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Reading aloud to children: 7 steps to making it magical

Teresa Cremin

Professor Teresa Cremin

There is no blueprint for reading aloud, but these simple steps from Professor Teresa Cremin will help you relax and enjoy the special time that is sharing a book with your child.  She says: “Reading aloud not only nurtures children’s pleasure in reading, it offers them models of how a book should sound and feel, helping them develop expressive reading in their own heads. Reading aloud to young children prompts them to listen actively and process more challenging texts and vocabulary than they could possibly achieve on their own”.

So settle down with your child, find a great book and take your time exploring it together. Here’s seven steps you can take to make reading aloud a really valuable experience:

1. Find a brilliant book

Quality picture books lend themselves to reading aloud to young children. They often have rich rhythms and rhymes, stunning illustrations and engaging characters with whom we can all connect. It’s worth the hunt – at school, the library or local bookshop and involving your child in choosing too. If there’s time try and read it to yourself first so you know how it flows.

Some of my favourites to read aloud to young children are:

 – Shark in the Park, by Nick Sharratt

 – We’re Going on a Bear Hunt, by Michael Rosen and Helen Oxenbury

 – Oi Dog! by Kes and Claire Gray

 – There’s a Bear on my Chair, by Ross Collins

 – Dogger, by Shirley Hughes

 – Can’t you Sleep Little Bear, by Martin Waddell

2. Choose a comfy spot

Turn off the TV and your phone and settle down together, perhaps with your child’s favourite cuddly toy to listen in too! It is often said readers are raised on their parents’ laps, so get comfortable and hold the book so you can both see it. This is your special time together.

3. Begin the journey

Read the title aloud and the author’s name and spend some time just looking together at the cover together, you might point things out, wonder aloud what’s going to happen to a particular character but let your child comment too. If you wish read the back cover blurb too, tempting your child with the snippets offered and chatting about what the book appears to be about.

reading to child

4. Read, relax and respond

Open it up unhurriedly and begin to read the first few pages of the text, reading slowly and expressively before you pause, so you’ve begun to tempt your child in to the tale. Relax; there is no right way to do this! Being responsive to your child’s reactions is important. If they comment, ask questions or are looking closely at a picture, pause and respond, their relaxed attentive involvement is a joy to see and deserves your encouragement.

5. Blether about the book

Informal book blether is key to enjoying a story. Pause between reading it aloud and take the time to chat about what’s happening, the behaviour of the characters, what might happen next and so on. Make connections to people and events in your child’s life as this will help them make personal sense of the story.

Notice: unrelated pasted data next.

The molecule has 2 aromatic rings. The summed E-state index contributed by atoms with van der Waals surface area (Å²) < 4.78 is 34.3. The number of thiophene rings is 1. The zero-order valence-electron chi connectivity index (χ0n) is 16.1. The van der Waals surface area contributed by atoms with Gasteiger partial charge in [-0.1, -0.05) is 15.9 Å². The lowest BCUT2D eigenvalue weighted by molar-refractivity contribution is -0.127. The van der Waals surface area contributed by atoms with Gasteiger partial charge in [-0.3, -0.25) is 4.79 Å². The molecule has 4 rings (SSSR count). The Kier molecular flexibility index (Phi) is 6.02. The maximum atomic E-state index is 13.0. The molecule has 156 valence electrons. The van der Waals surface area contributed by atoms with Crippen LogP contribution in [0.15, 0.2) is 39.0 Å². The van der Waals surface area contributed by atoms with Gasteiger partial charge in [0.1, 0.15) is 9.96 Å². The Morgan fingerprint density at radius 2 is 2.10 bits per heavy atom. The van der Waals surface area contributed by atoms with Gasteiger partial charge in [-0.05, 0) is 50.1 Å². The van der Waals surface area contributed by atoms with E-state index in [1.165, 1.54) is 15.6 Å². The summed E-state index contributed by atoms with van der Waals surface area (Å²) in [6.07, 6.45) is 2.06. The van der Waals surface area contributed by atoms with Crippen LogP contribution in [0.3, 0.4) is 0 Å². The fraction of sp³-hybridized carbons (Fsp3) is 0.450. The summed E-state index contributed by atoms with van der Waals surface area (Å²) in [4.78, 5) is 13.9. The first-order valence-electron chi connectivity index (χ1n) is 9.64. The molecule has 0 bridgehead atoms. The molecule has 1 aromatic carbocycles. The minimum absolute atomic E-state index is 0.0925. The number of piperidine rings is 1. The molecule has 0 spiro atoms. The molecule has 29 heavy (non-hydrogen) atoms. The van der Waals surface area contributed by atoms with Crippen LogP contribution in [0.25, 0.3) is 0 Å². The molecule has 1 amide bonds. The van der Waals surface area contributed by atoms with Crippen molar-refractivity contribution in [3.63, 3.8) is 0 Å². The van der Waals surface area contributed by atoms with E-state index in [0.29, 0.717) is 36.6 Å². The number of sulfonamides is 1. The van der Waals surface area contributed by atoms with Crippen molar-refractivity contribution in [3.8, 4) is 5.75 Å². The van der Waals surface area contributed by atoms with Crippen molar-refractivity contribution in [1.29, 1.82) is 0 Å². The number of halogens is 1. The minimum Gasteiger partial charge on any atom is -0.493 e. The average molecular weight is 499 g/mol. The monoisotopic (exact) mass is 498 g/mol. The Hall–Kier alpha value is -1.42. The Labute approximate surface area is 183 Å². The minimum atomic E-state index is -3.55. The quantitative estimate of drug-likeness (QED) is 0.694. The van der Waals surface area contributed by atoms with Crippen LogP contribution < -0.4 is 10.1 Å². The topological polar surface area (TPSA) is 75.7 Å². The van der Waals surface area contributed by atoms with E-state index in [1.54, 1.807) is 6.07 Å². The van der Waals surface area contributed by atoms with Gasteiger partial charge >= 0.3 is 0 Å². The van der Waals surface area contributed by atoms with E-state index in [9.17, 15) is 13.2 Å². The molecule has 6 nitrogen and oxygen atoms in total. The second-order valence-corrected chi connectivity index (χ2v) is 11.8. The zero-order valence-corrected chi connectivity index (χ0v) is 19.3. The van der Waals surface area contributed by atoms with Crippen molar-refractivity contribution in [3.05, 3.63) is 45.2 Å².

Far from being a one-sided experience, reading aloud should be interactive – packed with young children’s observations, responses to the text and significant book blether.

6. Bring the book to life

Don’t rush, but do keep the flow of the story going (there will be plenty of time to examine it further on a 2nd/3rd reading!), so whilst at times you’ll stop to chat, at others, hold the telling space and have fun! Add in noises, emphasis, intonation and colour by using your voice to bring the book to life. No-one is watching and your child will enjoy it more and join in with your actions, facial expressions and any repeating lines.

7. Finish with space to think

As you reach the last page, slow down and let the story reach its end with emphasis. Then pause, looking intently at the page yourself to think about the tale, don’t rush to asking questions, allow some thinking space and let your child guide you. They may choose to look back through it, may demand it ‘again!’ or may scramble down in search of another. There’s no need to discuss it, but if they’re looking through it they may want to talk more about it.

Find out more:

For more ideas on supporting children’s pleasure in reading take a look at the OU’s reading for pleasure  website

Study English Literature with The Open University

Explore literature resources and free courses on OpenLearn

Professor Cremin writes about how teachers can get children writing.

Storytelling in Early Childhood, a book edited by Professor Cremin et al, has won the UK Literacy Association Academic Book of the Year 2018. The judges said it ” makes a distinctive contribution to literacy education, inspiring the teaching of literacy and encouraging teachers to be reflective, innovative and creative.”


About Author

Kath works in the Media Relations team within the Communications Unit at The Open University. She is a skilled communicator with more than 15 years’ experience working in both the public and private sectors. She has a BA (Hons) English and American Literature from University of Warwick and specialises in stories from the Faculty of Social Science, Faculty of Education and Language Studies, BBC programmes, and student stories. In her spare time Kath enjoys touring the country in her hand-painted camper van, Trevor.

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